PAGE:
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Please use this identifier to cite or link to this item: http://hdl.handle.net/123456789/935

Title: THE MANAGEMENT AND OPERATION OF ANTI-AIDS CLUBS IN THE SECONDARY SCHOOLS OF OROMIA REGION: AN INVESTIGATION INTO PROBLEMS AND OPPORTUNITIES
Authors: MAtiyass, weyissa
Advisors: Ato Ayalew Shibeshi(Asso. Professor)
Copyright: 2002
Date Added: 24-Apr-2008
Publisher: Addis Ababa University
Abstract: In order to find out the way Anti-AIDS clubs in the secondary schools of Oromia Region were being managed and operated, data were collected from a sample of 30 secondary schools selected from four zones in the region using multi-stage sampling technique. Descriptive survey research involving both qualitative as well as quantitative methods was employed. A total of 30 (100%) deputy principals, and 30 (100%) club sponsor teachers completed the questionnaires. Roughly 57.7% boys and 42.3% girls, totally 584 (97.3%) of club member students were also involved in completing questionnaires. Focus group discussions were made with a group of student club members in 8 sub-sampled schools. Interviews were held with four co-curricular program experts working at the zonal education departments of the four sample zones. Data were analyzed using descriptive statistical tools and tests for significance were made at 95% level of confidence with the use of analytical tools. The findings of the study indicated that the majority of the Anti-AIDS clubs in the sample schools appeared to have almost similar structure. The majority of club sponsors and member students had good interest to work in the clubs. Sufficient training, however, seemed to be lacking in all clubs for the sponsors as well as the members. The mean club membership in the sample schools for which data was available was 150 per club, and it was only 8.43% as compared to the average enrolment of about 1784 students per school. This may be considered insignificant in proportion. But, the impact could be maximized, as it is possible to reach large number of students within the school through presentations to large assemblies. The problem however was that the size of club membership was further cut down by a substantial amount (35.8%) of member dropouts. The majority of the clubs provided AIDS education to their members, and to the students in the school. Some clubs also performed awareness raising activities in the community. But the educational activities promoted in the majority of the clubs lack lifeskills activities. Some clubs remained active only until the time of observance of WORLD AIDS Day. The activities of Anti-AIDS clubs had not been well integrated into the plans of the schools and the educational offices at the various levels. Monitoring and evaluation of the performance of the clubs was not sufficiently carried out by the responsible education structure in the region. The level of participation of student club members in the planning, implementation, and decision-making of club affairs seemed to be generally low. The majority of the clubs were led by a committee, which, largely, was dominated by the club sponsor teacher.The majority of Anti-AIDS club member students seemed to have a positive sexual behavior. More than two-thirds of the sample club members had chosen abstinence as a preventive measure taken against HIV infection and a significant difference was observed between male and female club members in this respect at 95% level of confidence. About one-third of them had sexual intercourse with protective means - a quarter practiced sex with only one partner and about 11.6% used condoms. It is generally quite encouraging that Anti-AIDS club members were taking one or the other of the preventive measures. The majority of the Anti-AIDS clubs in the region had shortage of materials and finance. The clubs had not been given sufficient support from all concerned. In order to alleviate the problems prevailing in the clubs, it is recommended that the education structure in the region as well as all relevant stakeholders should give sufficient attention to the clubs. Detailed plans should be available at all levels of the educational structure with regard to club activities and preparation should involve all those concerned. Continuous trainings should be given to club sponsors as well as member students. A more comprehensive and detailed administrative manual that could also be used for training purposes should be made available to each club. In order to solve the shortage of resources the clubs were facing, and to improve their overall management and coordination, it is recommended that a project be designed and launched at the regional level that would provide for managerial as well as technical support to the Anti-AIDS clubs. Such a design may help to consolidate and harmonize the disorganized efforts of individual clubs across the region and would also permit economic use of resources.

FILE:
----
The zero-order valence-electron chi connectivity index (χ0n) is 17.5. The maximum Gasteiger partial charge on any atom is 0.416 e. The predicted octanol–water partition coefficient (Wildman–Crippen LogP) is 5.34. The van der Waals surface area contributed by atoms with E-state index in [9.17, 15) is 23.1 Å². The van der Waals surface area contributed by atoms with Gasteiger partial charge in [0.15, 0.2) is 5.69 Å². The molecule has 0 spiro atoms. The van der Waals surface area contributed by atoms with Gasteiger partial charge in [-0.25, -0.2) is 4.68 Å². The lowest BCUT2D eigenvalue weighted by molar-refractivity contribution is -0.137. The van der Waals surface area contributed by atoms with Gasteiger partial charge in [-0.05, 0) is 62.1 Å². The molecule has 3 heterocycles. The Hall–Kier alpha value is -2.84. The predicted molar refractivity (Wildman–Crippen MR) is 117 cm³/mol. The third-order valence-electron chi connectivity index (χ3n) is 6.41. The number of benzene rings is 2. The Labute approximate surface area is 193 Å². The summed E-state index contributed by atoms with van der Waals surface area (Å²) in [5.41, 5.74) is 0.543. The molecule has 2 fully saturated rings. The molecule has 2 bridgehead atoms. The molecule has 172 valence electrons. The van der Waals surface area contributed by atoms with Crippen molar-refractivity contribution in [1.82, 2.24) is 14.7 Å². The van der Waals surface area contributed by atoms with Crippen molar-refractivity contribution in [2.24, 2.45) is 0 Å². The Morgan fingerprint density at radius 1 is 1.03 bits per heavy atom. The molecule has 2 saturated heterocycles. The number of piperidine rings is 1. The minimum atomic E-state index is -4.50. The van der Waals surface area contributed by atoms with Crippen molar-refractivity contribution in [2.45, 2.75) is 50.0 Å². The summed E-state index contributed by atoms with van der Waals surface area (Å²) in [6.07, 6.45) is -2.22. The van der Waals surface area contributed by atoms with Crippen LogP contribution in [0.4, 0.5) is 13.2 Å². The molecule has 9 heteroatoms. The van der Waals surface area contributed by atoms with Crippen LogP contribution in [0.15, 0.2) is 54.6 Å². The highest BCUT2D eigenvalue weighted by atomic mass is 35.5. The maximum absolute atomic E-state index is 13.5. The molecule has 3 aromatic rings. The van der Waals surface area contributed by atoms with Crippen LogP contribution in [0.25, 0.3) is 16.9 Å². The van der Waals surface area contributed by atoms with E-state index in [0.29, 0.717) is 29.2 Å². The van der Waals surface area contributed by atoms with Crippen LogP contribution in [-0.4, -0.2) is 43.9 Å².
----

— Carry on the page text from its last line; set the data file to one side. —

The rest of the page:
Description: A THESIS SUBMITTED TO THE SCHOOL OF GRADUATE STUDIES OF ADDIS ABABA UNIVERSITY IN PARTIAL FULFILLMENT OF THE REQUIREMENTS FOR THE DEGREE OF MASTER OF EDUCATION IN PLANNING AND MANAGEMENT OF EDUCATION
URI: http://hdl.handle.net/123456789/935
Appears in:Thesis - Educational Planning & Management

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